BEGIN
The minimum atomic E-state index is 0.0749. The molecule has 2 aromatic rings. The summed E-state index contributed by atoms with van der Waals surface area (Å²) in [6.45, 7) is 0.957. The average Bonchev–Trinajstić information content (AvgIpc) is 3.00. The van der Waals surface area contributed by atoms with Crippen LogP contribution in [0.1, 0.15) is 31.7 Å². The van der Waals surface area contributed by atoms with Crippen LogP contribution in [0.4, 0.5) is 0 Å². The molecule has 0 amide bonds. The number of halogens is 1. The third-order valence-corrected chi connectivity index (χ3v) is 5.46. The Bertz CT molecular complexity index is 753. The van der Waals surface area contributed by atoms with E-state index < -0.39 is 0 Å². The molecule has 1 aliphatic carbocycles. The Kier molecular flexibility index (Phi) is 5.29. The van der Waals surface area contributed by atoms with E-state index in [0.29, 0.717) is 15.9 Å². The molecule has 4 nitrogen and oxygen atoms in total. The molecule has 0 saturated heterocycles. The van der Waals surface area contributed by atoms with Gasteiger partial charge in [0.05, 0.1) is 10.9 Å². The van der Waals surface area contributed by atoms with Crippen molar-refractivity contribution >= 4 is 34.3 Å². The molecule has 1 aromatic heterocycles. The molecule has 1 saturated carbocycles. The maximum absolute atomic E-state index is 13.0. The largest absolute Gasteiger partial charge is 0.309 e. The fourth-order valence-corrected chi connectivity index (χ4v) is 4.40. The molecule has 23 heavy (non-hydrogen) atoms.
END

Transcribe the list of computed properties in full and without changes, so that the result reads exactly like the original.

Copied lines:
The minimum atomic E-state index is 0.0749. The molecule has 2 aromatic rings. The summed E-state index contributed by atoms with van der Waals surface area (Å²) in [6.45, 7) is 0.957. The average Bonchev–Trinajstić information content (AvgIpc) is 3.00. The van der Waals surface area contributed by atoms with Crippen LogP contribution in [0.1, 0.15) is 31.7 Å². The van der Waals surface area contributed by atoms with Crippen LogP contribution in [0.4, 0.5) is 0 Å². The molecule has 0 amide bonds. The number of halogens is 1. The third-order valence-corrected chi connectivity index (χ3v) is 5.46. The Bertz CT molecular complexity index is 753. The van der Waals surface area contributed by atoms with E-state index < -0.39 is 0 Å². The molecule has 1 aliphatic carbocycles. The Kier molecular flexibility index (Phi) is 5.29. The van der Waals surface area contributed by atoms with E-state index in [0.29, 0.717) is 15.9 Å². The molecule has 4 nitrogen and oxygen atoms in total. The molecule has 0 saturated heterocycles. The van der Waals surface area contributed by atoms with Gasteiger partial charge in [0.05, 0.1) is 10.9 Å². The van der Waals surface area contributed by atoms with Crippen molar-refractivity contribution >= 4 is 34.3 Å². The molecule has 1 aromatic heterocycles. The molecule has 1 saturated carbocycles. The maximum absolute atomic E-state index is 13.0. The largest absolute Gasteiger partial charge is 0.309 e. The fourth-order valence-corrected chi connectivity index (χ4v) is 4.40. The molecule has 23 heavy (non-hydrogen) atoms.